Saint Francis supported by an AngelCa. 1607. Oil on canvas, 126 x 98 cm.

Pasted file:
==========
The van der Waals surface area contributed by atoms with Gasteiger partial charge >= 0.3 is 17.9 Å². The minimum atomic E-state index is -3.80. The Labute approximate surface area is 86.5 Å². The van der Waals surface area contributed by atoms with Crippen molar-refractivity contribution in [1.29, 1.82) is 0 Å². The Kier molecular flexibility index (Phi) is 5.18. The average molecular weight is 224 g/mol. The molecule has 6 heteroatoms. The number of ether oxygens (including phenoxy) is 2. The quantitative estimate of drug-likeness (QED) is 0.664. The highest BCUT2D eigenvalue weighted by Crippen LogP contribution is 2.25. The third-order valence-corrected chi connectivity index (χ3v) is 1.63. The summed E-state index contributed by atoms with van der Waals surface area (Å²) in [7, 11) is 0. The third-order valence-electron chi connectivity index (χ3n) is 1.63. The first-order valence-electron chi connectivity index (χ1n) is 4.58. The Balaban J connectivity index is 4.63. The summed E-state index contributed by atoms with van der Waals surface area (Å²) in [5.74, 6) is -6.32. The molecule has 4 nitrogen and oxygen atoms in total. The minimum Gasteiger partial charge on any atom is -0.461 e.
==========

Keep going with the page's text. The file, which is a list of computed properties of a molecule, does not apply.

The subject of the angelic consolation of Saint Francis became popular in the second half of the sixteenth century as a result of the Catholic Church´s renewed appreciation of his mystical experiences, almost to the exclusion of the more picturesque episodes of the saint´s life that had characterised traditional iconography; for example, his encounter with the wolf of Gubbio, and the invention of the crib at Greccio. His visions, in particular the episode when he became marked with the wounds of Jesus´s crucifixion, were understood as both the sign and reward of his perfect conformity to Christ. The parallel between the iconography of the Prado painting and the angelic consolation afforded to Christ in the Garden of Gethsemane shortly before his crucifixion is evident. Here Francis has collapsed on a rock and is supported by a blonde, youthful angel who looks lovingly down upon him, open wings spread across the picture plane. A simple wooden cross rests on the saint´s lap and his left hand, marked with the stigmata, is held up for the viewer´s contemplation, as one frequently finds in paintings of the dead Christ. In this nocturne moonlight casts a silvery sheen on Saint Francis´s pale face and on the broad folds of his Franciscan habit, investing the scene with an ethereal quality. When Gentileschi was in London in the service of King Charles I, from 1626 until his death in 1639, he painted the great Finding of Moses, 1633, for Philip IV of Spain. The work was delivered to Madrid by his son Francesco in 1633 and now hangs in the Prado. It is not known for whom Saint Francis supported by an angel was made, nor exactly when it arrived in Spain. Previously the work was thought to have belonged to the painter Carlo Maratti, whose collection was acquired for the Spanish crown in 1723, but this is now known to be incorrect. Gentileschi painted this subject several times. Two paintings showing the saint and the angel full-length date from about 1600 (one is in the Museum of Fine Arts, Boston, and the other in a private collection), and both have an angular Mannerist quality. There is another version, painted in c.1612, and much closer to the Prado picture in style and composition, in Palazzo Barberini, Rome. The stigmatisation of Saint Francis is also the subject of an altarpiece Gentileschi made for the chapel of the Savelli di Palombara family in the church of San Silvestro in Capite, Rome, and there is a reduced autographed replica of this work on canvas, both of which date from the second half of the 1610s. A Saint Francis by Gentileschi, now lost (but possibly identifiable in the collection of the recently deceased Polish collector Barbara Piasecka Johnson), was recorded at Wimbledon Palace, outside London, in 1649 and may have been commissioned by Queen Henrietta Maria, wife of King Charles I, who was a patron of the artist when he was in England and who had a great devotion to the poverello of Assisi. The painter Orazio Lomi, best known by his maternal surname, Gentileschi, was born in Pisa, the son of a Florentine goldsmith. He moved to Rome in 1576 or 1578 and found employment in the large workshops executing decorative cycles in the city´s basilicas. His identifiable works from the 1590s, mostly frescoes, are conventional late Mannerist works. Gentileschi´s style changed radically after 1600 as a result of his contact with Caravaggio, with whom he appears to have been on friendly terms. Gentileschi´s highly refined and lyrical Caravaggism can be seen in Saint Francis supported by an angel, c.1605–07. He is known to have shared some artistic props with Caravaggio, including a capuchin habit and some theatrical angel´s wings, and it is possible these were the ones used for this work (Finaldi, G.: Italian Masterpieces. From Spain´s Royal Court, Museo del Prado, 2014, p. 124).